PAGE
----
BIISC is happy to share some good news: one of the most notorious invasive grasses in Hawaii, pampas grass, has been eradicated from the Big Island! Both species of pampas grass known to occur in Hawaii, Cortaderia jubata and Cortaderia selloana, have been removed, and monitoring continues for any keiki that might appear at the sites of previous known locations.
Both species of pampas are on the state’s Noxious Weeds list. The South American plant was shipped around the world in the late 1800s, popular for the showy plumes used in fashion and decor. It grows in large clumps, with feathery white or lavender plumes growing up to 10 feet tall. As people planted it across the Pacific, it slowly began jumping from planting sites and spreading out into natural areas, disrupting native ecosystems in places like New Zealand, California, and here in Hawaii. It is now widespread on Maui, and because it is adapted to fire in its native range poses a significant threat as a fuel for wildfires.
Eradication Efforts on the Big Island
When the Hawaii Island eradication effort began in 2007, the plant was mapped in over two dozen locations including several places in Volcano and on the West side of the island. Although most of the adult plants were removed early in the eradication timeline, Joel Brunger, our field operations supervisor, points out the challenges of surveying for other pampas grass clumps near an adult plant: each grass clump is capable of producing thousands of lightweight seeds which are carried by the wind as far as 20 miles from the parent plant!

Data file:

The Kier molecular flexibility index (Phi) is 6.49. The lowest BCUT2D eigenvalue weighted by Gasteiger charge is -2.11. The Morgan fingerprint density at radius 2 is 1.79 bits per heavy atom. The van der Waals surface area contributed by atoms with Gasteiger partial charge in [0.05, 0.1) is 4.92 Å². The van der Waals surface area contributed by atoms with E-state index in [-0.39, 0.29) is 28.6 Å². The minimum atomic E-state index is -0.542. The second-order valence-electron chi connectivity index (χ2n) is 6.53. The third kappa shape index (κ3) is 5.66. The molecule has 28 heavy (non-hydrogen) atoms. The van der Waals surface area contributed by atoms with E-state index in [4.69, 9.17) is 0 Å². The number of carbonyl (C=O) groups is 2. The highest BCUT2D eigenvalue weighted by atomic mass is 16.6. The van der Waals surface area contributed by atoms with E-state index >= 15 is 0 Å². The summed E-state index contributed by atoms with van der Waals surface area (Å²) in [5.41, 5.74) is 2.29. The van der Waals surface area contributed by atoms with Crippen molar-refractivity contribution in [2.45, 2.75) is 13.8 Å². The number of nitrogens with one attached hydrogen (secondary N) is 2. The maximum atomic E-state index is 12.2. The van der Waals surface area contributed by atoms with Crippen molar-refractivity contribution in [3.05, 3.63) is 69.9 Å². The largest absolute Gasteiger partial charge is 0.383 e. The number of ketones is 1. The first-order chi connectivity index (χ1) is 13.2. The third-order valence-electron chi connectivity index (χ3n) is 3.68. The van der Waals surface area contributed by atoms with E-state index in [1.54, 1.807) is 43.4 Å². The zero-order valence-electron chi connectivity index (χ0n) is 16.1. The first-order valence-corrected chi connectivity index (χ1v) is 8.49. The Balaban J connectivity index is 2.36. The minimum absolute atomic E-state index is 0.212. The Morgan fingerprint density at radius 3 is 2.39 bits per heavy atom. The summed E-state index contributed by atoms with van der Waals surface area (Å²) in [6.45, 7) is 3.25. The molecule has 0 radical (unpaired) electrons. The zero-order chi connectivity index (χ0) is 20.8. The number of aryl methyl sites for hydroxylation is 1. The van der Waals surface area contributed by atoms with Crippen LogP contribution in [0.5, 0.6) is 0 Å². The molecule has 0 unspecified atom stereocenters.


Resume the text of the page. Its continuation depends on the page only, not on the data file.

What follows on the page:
BIISC relied heavily on reports from the public about potential pampas sightings, carefully tracking down and identifying each plant to locate any previously undiscovered populations. Removal of the plants by BIISC crews took time, as permission from property owners was required for most of the sites. Locating and contacting property owners can pose a significant challenge for our control efforts, but overall most people were cooperative and eager to support the removal of an invasive plant from their property. The Hawaii Department of Agriculture assisted with securing access for removal of the noxious weed where permission was difficult to obtain. Finally, in 2019, the last known population of pampas was removed, and native mamaki was planted in its stead. BIISC botanists continue to monitor the area to catch any keiki plants that may spring up.
An Ongoing Risk
Despite the razor sharp leaves and potential for fueling wildfires, pampas grass is still sold throughout the world in the horticultural trade and used for landscaping. During the course of the eradication effort, BIISC developed the Plant Pono program, a nursery endorsement and education effort aimed at stopping the sale of invasive plants in Hawaii. Pono-endorsed nurseries voluntarily pledge to sell only non-invasive “pono” plants. There have been no sales of pampas grass in Hawaii for the last several years, although seeds purchased online continue to be a risk for introductions of invasive plants.
If you spot an online seller promoting pampas grass and allowing shipment to Hawaii, pass the info along to us! Often, just informing a well-meaning grower outside of our state about the potential risks is enough for them to stop any shipment of the plant to the islands.
BIISC takes the lead on early detection and rapid response to new invasive plant species, which means our teams search for new species of plants on the island and target them for eradication when necessary and possible. Efforts to control many of our most notorious widespread invaders like miconia, albizia, or strawberry guava came too late, well past the time when it was economically possible to remove those species from the island. There is only a short window of time when an invasive species can feasibly be eradicated. Once that window has closed, control strategies switch to other efforts, like containment, or at the furthest point, exclusion only from high value areas.
Currently, BIISC is targeting several invasive plant species assessed to be within the “window of eradication.” These species are not yet widespread, and BIISC crews are working to remove them now so that they will not become the albizia or miconia of the future. Visit our target species page to become familiar with our target species, and be sure to report any new or strange plants you encounter!